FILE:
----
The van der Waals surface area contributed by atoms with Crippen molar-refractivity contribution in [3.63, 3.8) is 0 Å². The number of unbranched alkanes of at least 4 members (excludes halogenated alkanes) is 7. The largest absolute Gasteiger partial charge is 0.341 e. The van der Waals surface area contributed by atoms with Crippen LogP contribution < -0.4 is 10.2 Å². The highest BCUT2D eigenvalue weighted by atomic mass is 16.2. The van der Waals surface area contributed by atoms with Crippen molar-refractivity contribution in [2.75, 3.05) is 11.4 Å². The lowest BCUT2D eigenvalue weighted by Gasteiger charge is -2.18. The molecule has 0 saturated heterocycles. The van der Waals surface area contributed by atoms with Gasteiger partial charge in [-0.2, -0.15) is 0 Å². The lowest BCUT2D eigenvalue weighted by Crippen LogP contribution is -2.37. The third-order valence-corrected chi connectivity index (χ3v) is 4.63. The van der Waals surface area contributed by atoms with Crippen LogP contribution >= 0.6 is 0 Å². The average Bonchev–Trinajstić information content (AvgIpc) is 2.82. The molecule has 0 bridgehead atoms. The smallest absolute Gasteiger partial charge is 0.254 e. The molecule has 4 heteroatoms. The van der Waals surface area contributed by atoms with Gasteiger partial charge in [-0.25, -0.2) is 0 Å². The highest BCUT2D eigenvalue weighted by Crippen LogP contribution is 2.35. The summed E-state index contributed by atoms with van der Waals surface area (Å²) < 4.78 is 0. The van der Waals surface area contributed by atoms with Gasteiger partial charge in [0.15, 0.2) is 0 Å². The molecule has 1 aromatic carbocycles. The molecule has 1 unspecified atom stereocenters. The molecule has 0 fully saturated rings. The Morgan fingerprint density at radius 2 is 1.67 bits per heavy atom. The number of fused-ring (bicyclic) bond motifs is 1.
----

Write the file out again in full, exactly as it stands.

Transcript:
The van der Waals surface area contributed by atoms with Crippen molar-refractivity contribution in [3.63, 3.8) is 0 Å². The number of unbranched alkanes of at least 4 members (excludes halogenated alkanes) is 7. The largest absolute Gasteiger partial charge is 0.341 e. The van der Waals surface area contributed by atoms with Crippen LogP contribution < -0.4 is 10.2 Å². The highest BCUT2D eigenvalue weighted by atomic mass is 16.2. The van der Waals surface area contributed by atoms with Crippen molar-refractivity contribution in [2.75, 3.05) is 11.4 Å². The lowest BCUT2D eigenvalue weighted by Gasteiger charge is -2.18. The molecule has 0 saturated heterocycles. The van der Waals surface area contributed by atoms with Gasteiger partial charge in [-0.2, -0.15) is 0 Å². The lowest BCUT2D eigenvalue weighted by Crippen LogP contribution is -2.37. The third-order valence-corrected chi connectivity index (χ3v) is 4.63. The van der Waals surface area contributed by atoms with Crippen LogP contribution >= 0.6 is 0 Å². The average Bonchev–Trinajstić information content (AvgIpc) is 2.82. The molecule has 0 bridgehead atoms. The smallest absolute Gasteiger partial charge is 0.254 e. The molecule has 4 heteroatoms. The van der Waals surface area contributed by atoms with Gasteiger partial charge in [-0.25, -0.2) is 0 Å². The highest BCUT2D eigenvalue weighted by Crippen LogP contribution is 2.35. The summed E-state index contributed by atoms with van der Waals surface area (Å²) < 4.78 is 0. The van der Waals surface area contributed by atoms with Gasteiger partial charge in [0.15, 0.2) is 0 Å². The molecule has 1 aromatic carbocycles. The molecule has 1 unspecified atom stereocenters. The molecule has 0 fully saturated rings. The Morgan fingerprint density at radius 2 is 1.67 bits per heavy atom. The number of fused-ring (bicyclic) bond motifs is 1.